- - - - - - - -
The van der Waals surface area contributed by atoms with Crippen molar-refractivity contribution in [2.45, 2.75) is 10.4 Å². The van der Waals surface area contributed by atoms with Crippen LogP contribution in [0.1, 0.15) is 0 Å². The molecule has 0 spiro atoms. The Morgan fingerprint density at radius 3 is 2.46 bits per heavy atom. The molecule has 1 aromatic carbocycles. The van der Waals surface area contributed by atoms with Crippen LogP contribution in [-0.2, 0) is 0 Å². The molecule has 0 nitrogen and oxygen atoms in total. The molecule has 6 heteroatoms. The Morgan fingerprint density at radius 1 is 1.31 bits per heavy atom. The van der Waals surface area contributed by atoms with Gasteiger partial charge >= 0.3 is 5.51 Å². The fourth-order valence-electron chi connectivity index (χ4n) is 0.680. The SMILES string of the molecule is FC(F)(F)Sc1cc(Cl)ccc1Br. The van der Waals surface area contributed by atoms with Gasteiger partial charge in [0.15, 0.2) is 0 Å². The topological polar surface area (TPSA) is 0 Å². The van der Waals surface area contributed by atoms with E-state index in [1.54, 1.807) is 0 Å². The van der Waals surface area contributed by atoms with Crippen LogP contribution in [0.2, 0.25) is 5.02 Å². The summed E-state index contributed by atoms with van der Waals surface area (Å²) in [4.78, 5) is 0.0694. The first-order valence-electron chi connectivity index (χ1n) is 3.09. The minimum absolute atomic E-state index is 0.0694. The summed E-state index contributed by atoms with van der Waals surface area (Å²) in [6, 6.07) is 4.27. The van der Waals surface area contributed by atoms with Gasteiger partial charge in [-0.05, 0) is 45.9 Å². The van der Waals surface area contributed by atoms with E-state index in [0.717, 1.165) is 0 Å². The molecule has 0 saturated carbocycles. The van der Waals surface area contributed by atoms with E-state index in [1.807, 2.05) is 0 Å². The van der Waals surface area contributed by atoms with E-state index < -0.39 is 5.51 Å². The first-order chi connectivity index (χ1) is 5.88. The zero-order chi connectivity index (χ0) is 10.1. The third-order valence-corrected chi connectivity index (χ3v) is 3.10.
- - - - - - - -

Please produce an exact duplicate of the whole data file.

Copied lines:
The van der Waals surface area contributed by atoms with Crippen molar-refractivity contribution in [2.45, 2.75) is 10.4 Å². The van der Waals surface area contributed by atoms with Crippen LogP contribution in [0.1, 0.15) is 0 Å². The molecule has 0 spiro atoms. The Morgan fingerprint density at radius 3 is 2.46 bits per heavy atom. The molecule has 1 aromatic carbocycles. The van der Waals surface area contributed by atoms with Crippen LogP contribution in [-0.2, 0) is 0 Å². The molecule has 0 nitrogen and oxygen atoms in total. The molecule has 6 heteroatoms. The Morgan fingerprint density at radius 1 is 1.31 bits per heavy atom. The van der Waals surface area contributed by atoms with Gasteiger partial charge >= 0.3 is 5.51 Å². The fourth-order valence-electron chi connectivity index (χ4n) is 0.680. The SMILES string of the molecule is FC(F)(F)Sc1cc(Cl)ccc1Br. The van der Waals surface area contributed by atoms with Gasteiger partial charge in [0.15, 0.2) is 0 Å². The topological polar surface area (TPSA) is 0 Å². The van der Waals surface area contributed by atoms with E-state index in [1.54, 1.807) is 0 Å². The van der Waals surface area contributed by atoms with Crippen LogP contribution in [0.2, 0.25) is 5.02 Å². The summed E-state index contributed by atoms with van der Waals surface area (Å²) in [4.78, 5) is 0.0694. The first-order valence-electron chi connectivity index (χ1n) is 3.09. The minimum absolute atomic E-state index is 0.0694. The summed E-state index contributed by atoms with van der Waals surface area (Å²) in [6, 6.07) is 4.27. The van der Waals surface area contributed by atoms with Gasteiger partial charge in [-0.05, 0) is 45.9 Å². The van der Waals surface area contributed by atoms with E-state index in [0.717, 1.165) is 0 Å². The molecule has 0 saturated carbocycles. The van der Waals surface area contributed by atoms with E-state index in [1.807, 2.05) is 0 Å². The van der Waals surface area contributed by atoms with E-state index < -0.39 is 5.51 Å². The first-order chi connectivity index (χ1) is 5.88. The zero-order chi connectivity index (χ0) is 10.1. The third-order valence-corrected chi connectivity index (χ3v) is 3.10.